Agencies Build Crowdsourcing And Automation Into The Media Plan

Agencies are adding new wrinkles to their media-planning processes to make sure campaigns are relevant and informed by expertise across many marketing disciplines.

“More timely, adaptive media plans for clients make it easier to respond to things that drive business results,” said Joe Maceda, head of Mindshare’s Invention Studio in North America.

And as holding companies break down silos, many are opening their media plans to input from people across agencies and networks through communication platforms that connect entire agencies and networks. In June, Publicis Groupe CEO Arthur Sadoun announced the group would not enter the Cannes Lions awards next year and invest the savings in building such a platform to connect its 80,000 employees.

Here’s how agencies are approaching media planning in an era of automation and connectivity. 

Adaptable Planning

While the strategy behind a media plan can’t be fully automated (yet), agencies are using real-time data for better planning.

“There’s always a certain level of flex in a plan, particularly in digital where you can make optimizations,” said Sarah Stringer, VP, director of strategy and innovation at Dentsu-owned Carat. “But moving money around is different than trying to target new interests or audiences.”

WPP’s Mindshare makes its plans more flexible by setting triggers that indicate the need for a change in strategy before a plan is deployed. A diaper brand, for example, can set alerts if news bubbles up around maternity leave policies or controversies around breastfeeding in public that the brand may or may not want to be associated with, Maceda said.

“It’s our method for generating opportunities for brands to intersect with cultural events,” he said. “We identify triggers in advance, plan our response and build mechanisms within our plans to rapidly deploy assets or media partnerships.”

Mindshare has called on a media partners already briefed on the brand’s image to quickly deploy a piece of native content around an event.

“Any debate that pops up may or may not be an opportunity,” Maceda said. “If we already built in the filters we need to apply, we would know whether we want to act.”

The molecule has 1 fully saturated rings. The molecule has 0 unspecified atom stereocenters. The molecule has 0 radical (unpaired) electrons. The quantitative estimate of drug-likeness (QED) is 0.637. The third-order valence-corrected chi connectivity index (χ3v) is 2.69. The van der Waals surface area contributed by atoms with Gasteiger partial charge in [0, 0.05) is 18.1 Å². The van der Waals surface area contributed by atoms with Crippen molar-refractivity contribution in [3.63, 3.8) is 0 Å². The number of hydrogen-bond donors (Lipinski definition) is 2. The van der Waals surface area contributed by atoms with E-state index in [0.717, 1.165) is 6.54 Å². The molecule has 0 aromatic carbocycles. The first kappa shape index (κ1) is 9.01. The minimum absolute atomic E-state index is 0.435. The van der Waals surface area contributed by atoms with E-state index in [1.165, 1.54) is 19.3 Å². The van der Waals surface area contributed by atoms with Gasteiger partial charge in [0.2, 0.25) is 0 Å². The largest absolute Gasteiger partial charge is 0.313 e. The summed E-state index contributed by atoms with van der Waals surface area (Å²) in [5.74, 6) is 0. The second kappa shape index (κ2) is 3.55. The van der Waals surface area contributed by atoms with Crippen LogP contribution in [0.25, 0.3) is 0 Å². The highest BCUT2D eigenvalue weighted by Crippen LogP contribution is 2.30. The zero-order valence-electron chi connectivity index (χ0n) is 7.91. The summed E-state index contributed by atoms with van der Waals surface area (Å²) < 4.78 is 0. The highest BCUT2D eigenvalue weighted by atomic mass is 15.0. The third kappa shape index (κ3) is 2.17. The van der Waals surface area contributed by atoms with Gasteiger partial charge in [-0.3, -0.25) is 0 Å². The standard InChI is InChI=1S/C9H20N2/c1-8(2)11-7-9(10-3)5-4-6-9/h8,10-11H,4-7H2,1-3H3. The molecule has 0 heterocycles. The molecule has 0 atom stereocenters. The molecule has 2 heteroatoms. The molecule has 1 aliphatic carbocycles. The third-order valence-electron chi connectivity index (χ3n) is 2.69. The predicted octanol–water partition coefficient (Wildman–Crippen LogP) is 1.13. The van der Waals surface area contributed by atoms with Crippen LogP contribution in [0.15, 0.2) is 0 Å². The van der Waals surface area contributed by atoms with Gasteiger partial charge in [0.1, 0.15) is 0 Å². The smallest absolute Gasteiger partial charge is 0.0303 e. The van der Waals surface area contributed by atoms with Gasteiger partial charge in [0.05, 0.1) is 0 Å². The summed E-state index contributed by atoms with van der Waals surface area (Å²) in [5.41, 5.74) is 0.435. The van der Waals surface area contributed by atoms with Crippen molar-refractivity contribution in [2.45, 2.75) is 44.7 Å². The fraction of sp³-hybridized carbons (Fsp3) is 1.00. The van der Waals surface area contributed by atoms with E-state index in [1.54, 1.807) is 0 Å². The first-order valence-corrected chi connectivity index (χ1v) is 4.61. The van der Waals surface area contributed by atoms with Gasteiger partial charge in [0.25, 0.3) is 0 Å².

Publicis Groupe’s Zenith is also making its plans more adaptable to real-time data triggers, said global brand President Vittorio Bonori. As the agency expands its services around digital business transformation, media plans need to be able to adapt on the fly to remove barriers or find prospects along the customer journey.

Zenith’s ROI Plus platform enables employees to audit clients’ data and technology assets and design and execute their digital customer experiences. Planners can see the data at every stage of that process through the platform to quickly adapt their plans.

“Planners see data populating their map,” he said. “You need to deep dive into data to understand the opportunities.”

Crowd Pleasers

Media plans are also becoming more widely sourced as agencies build systems that connect their employees and encourage them to collaborate.

Omnicom’s PHD built a Tinder-like workflow platform that connects its 4,000 employees and lets planners post ideas that their peers can swipe through to like, dislike or comment on. The platform has 2,000 unique monthly users generating 600 ideas per day on average.

“It asks questions to steer [planners] to think about broader marketing and media issues,” said PHD’s worldwide planning and strategy director, Mark Holden. “We found that gamified collaboration that allows people to create ideas when they are outside the office works better than traditional brainstorms.”

The platform also lets planners visualize how to allocate spend across channels and over time. With this feature, PHD helps clients like Unilever, Volkswagen and GSK improve ROI between 20% and 40%, Holden said.

“Only once this is optimized am I interested in chatting innovation,” Holden said. “Because it is so basic, but so regularly missed.”

PHD’s system makes it easier to adapt global campaigns to local markets.

“Local countries can access the global campaign we agree on,” he said. “More time is spent working on innovation and thinking and less on creating presentation materials.”

Dentsu Aegis Network’s Idea Jam platform allows employees across its roughly 40,000-person network to collaborate on campaigns, access case studies and ask questions for complex problems, Stringer said.

“It’s a crowdsourcing tool for every day planning to pitch work,” she said.

For a large CPG client, Idea Jam helped Carat use Dentsu’s employee base as a consumer sample to gain insight on how people snack on road trips.

“The platform allows you to add to other people’s ideas to see if something is a bigger trend than one person in a silo coming up with an idea,” she said. “It’s a great way of hearing about people’s experiences and using it for a plan.”

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